UK partner visa changes announced

14 Jun 2012 | Posted by Carl Thomas

UK partner visa holders could face some difficult decisions in the coming months as the home secretary Theresa May has announced a further set of changes to the immigration system.

The radical changes will see British citizens with foreign-born partners on UK partner visas given the choice of indefinite "exile" in countries including Yemen and Syria or face the breakup of their families if they choose to remain in the UK.

MPs were told that Ms May is to confirm their suspicions and increase the new minimum income requirement for a British sponsor to £18,600 a year, while those partners or British citizens moving to the country on the partner or spouse visa will face tough English language tests during the application process.

While the government is keen to lower the immigration numbers, the changes they are bringing in have been met with fierce opposition from a number of directions. These latest changes have been accused by immigration welfare campaigners of excluding two-thirds of British people due to the salary requirements, preventing them from living in the UK as a couple if they marry a non-EU national.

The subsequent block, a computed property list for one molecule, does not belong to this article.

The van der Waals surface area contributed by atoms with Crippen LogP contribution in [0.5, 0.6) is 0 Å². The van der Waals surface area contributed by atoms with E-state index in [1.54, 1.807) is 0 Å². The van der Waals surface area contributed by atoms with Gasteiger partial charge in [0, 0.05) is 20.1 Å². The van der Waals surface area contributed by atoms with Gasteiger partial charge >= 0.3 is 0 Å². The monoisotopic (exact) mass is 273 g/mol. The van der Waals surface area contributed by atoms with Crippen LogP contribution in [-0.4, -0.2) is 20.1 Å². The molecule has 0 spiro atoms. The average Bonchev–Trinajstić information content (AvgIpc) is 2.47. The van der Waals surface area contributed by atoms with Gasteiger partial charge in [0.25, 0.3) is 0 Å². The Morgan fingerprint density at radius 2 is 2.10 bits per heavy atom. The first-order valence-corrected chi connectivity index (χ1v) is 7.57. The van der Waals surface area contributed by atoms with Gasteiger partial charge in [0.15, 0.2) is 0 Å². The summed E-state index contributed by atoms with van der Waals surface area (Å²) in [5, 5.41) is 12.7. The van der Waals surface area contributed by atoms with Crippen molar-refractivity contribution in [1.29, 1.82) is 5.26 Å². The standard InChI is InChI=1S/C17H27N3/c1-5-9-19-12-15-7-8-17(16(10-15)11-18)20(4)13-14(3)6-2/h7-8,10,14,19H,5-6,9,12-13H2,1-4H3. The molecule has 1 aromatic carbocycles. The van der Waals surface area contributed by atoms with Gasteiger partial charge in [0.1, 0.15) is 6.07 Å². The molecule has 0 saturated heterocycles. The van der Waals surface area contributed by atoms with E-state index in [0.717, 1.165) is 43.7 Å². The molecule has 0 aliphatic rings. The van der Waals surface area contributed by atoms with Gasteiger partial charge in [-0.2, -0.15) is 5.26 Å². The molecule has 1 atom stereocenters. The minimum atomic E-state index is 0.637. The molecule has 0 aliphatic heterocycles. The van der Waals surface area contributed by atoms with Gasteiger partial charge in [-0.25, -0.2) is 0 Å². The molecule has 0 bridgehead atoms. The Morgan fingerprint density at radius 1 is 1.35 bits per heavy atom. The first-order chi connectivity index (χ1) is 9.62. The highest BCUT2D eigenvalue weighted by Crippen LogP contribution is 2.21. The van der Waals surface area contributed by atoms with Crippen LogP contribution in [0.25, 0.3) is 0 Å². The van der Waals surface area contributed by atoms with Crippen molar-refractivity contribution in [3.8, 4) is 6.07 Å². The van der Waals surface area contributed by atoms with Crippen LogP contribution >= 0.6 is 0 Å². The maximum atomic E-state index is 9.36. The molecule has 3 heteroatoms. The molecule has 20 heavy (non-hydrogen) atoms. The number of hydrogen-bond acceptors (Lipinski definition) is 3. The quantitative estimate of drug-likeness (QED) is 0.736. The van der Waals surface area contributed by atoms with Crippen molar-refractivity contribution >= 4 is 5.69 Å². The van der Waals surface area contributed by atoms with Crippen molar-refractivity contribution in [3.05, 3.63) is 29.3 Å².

Estimates suggest that between 45 and 60 per cent of the 53,000 family visas currently issued each year could be caught by these new regulations, making a dramatic change to the British population.

An extended probationary period is also being considered by ministers, which will see spouses and partners required to live in the UK for five years – instead of the current two – before facing an 'attachment test' to show that the 'combined attachment of the couple is greater to Britain than it is to another country.

Meanwhile, illegal migrants or a convicted foreign national facing deportation will no longer live under the protection of Article 8 of the European convention of human rights other than in rare and exceptional cases. Rather, this group will be forced to choose between living with their partner overseas or becoming separated.